Further proof of the early Exodus in 1446 B.C. is found in the Tel el-Amarna letters, in which there is a letter written from Palestine to Amenhotep III, complaining that the Hebrews were taking over the land; and that is calculated to have been in the year 1391 B.C., the date when Amenhotep III succeeded Tuthmosis IV as Pharaoh!(F5) If the critics are correct in dating the Exodus two hundred years after it actually happened, how were the Hebrews in Palestine in 1391 B.C.?

This is by no means all of the rapidly expanding evidence of the accuracy of the early date for the Exodus, but we consider this far more than enough to establish it as certain.

We shall now include the rest of this chapter with its details of that marvelous Temple.

Verses 2-10


“And the house which king Solomon built for Jehovah, the length thereof was threescore cubits, and the breadth thereof twenty cubits, and the height thereof thirty cubits. And the porch before the temple of the house, twenty cubits was the length thereof, according to the breadth of the house; and ten cubits was the breadth thereof before the house. And for the house he made windows of fixed lattice work. And against the wall of the house he built stories round about, against the walls of the house round about, both of the temple and of the oracle; and he made side-chambers round about. The nethermost story was five cubits broad, and the middle was six cubits broad, and the third was seven cubits broad; for on the outside he made offsets in the wall of the house round about, that the beams should not have hold of the walls in the house. And the house, when it was in building, was built of stone made ready at the quarry; and there was neither hammer nor axe nor any tool of iron heard in the house, while it was in building. The door for the middle side-chambers was in the right side of the house: and they went up by winding stairs into the middle story, and out of the middle story into the third. So he built the house and finished it; and he covered the house with beams and planks of cedar. And he built stories against all the house, each five cubits high: and they rested on the house with timber of cedar.”

Verses 11-13


“And the word of Jehovah came to Solomon, saying, Concerning this house which thou art building. If thou wilt walk in my statutes, and execute mine ordinances, and keep all my commandments to walk in them; then will I establish my word with thee, which I spake unto David thy father. And I will dwell among the children of Israel, and will not forsake my people Israel.”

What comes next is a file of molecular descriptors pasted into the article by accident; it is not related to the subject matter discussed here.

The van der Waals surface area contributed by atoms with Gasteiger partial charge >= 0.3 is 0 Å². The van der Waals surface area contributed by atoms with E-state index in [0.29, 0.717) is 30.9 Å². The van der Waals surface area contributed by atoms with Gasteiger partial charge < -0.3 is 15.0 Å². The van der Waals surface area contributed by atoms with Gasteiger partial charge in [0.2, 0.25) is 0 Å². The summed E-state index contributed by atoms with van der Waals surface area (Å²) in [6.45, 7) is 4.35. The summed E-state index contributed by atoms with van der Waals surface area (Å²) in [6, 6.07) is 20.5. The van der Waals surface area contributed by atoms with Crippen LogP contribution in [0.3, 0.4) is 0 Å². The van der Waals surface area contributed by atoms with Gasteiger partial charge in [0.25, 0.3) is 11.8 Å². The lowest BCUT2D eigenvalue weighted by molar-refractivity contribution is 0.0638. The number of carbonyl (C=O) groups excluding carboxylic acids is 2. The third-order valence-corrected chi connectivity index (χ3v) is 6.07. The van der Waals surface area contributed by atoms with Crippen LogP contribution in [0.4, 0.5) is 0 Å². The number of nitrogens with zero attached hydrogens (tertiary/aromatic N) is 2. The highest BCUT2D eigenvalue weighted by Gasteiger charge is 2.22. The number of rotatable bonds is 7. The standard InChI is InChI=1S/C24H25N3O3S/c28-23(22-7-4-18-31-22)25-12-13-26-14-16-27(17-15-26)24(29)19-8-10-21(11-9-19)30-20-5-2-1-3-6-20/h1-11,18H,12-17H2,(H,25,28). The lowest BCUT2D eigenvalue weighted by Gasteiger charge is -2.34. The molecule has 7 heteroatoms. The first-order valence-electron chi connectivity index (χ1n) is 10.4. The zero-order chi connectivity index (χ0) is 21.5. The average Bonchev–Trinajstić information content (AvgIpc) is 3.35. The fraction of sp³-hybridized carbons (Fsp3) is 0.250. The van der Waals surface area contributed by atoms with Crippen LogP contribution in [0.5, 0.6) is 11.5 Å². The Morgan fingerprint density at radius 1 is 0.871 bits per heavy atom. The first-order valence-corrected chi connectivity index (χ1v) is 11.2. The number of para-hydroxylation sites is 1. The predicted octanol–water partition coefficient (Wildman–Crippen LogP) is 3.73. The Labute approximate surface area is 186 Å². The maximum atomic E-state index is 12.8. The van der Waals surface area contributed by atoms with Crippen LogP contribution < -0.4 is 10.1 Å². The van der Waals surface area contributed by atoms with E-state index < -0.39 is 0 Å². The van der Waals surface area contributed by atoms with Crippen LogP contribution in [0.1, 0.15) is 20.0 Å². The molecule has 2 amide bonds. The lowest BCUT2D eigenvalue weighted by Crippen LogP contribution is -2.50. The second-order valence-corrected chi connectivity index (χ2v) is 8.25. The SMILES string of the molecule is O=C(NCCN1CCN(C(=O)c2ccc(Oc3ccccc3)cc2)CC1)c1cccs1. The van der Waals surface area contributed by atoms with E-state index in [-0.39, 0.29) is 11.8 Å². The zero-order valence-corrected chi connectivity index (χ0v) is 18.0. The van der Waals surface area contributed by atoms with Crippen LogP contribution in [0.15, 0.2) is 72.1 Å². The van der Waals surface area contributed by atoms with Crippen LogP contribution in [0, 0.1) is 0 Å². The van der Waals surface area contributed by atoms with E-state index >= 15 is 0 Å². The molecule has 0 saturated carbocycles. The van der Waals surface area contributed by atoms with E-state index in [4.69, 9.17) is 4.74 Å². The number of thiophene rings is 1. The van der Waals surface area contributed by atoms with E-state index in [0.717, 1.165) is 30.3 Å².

Needless to say, Solomon paid no attention whatever to the implied warning of this word.

Verses 14-22


“So Solomon built the house and finished it. And he built the walls of the house within of cedar: from the floor of the house unto the walls of the ceiling: he covered them on the inside with wood; and he covered the floor of the house with boards of fir. And he built twenty cubits on the hinder part of the house with boards of cedar from the floor unto the walls of the ceiling: he built it for them within, for an oracle, even for the most holy place. And the house, that is the temple, before the oracle was forty cubits long. And there was cedar on the house within, carved with knops and open flowers: all was cedar; there was no stone seen. And he prepared an oracle in the midst of the house within, to set there the ark of the covenant of Jehovah. And within the oracle there was a space of twenty cubits in length, and twenty cubits in breadth, and twenty cubits in the height thereof,’ and he overlaid it with pure gold: and he covered the altar with cedar. So Solomon overlaid the house within with pure gold: and he drew chains of gold across before the oracle; and he overlaid it with gold. And the whole house he overlaid with gold, until all the house was finished: also the whole altar that belonged to the oracle he overlaid with gold.”

It is clear that, in a general sense, Solomon built the temple somewhat after the pattern of the Tabernacle which God had given to Moses, although approximately doubling the dimensions of some portions of it. However, there is no statement here that Solomon followed any divine instructions whatever, either in the kinds of wood used, or in the lavish expenditure of incredible wealth in the use of pure gold to overlay the whole building.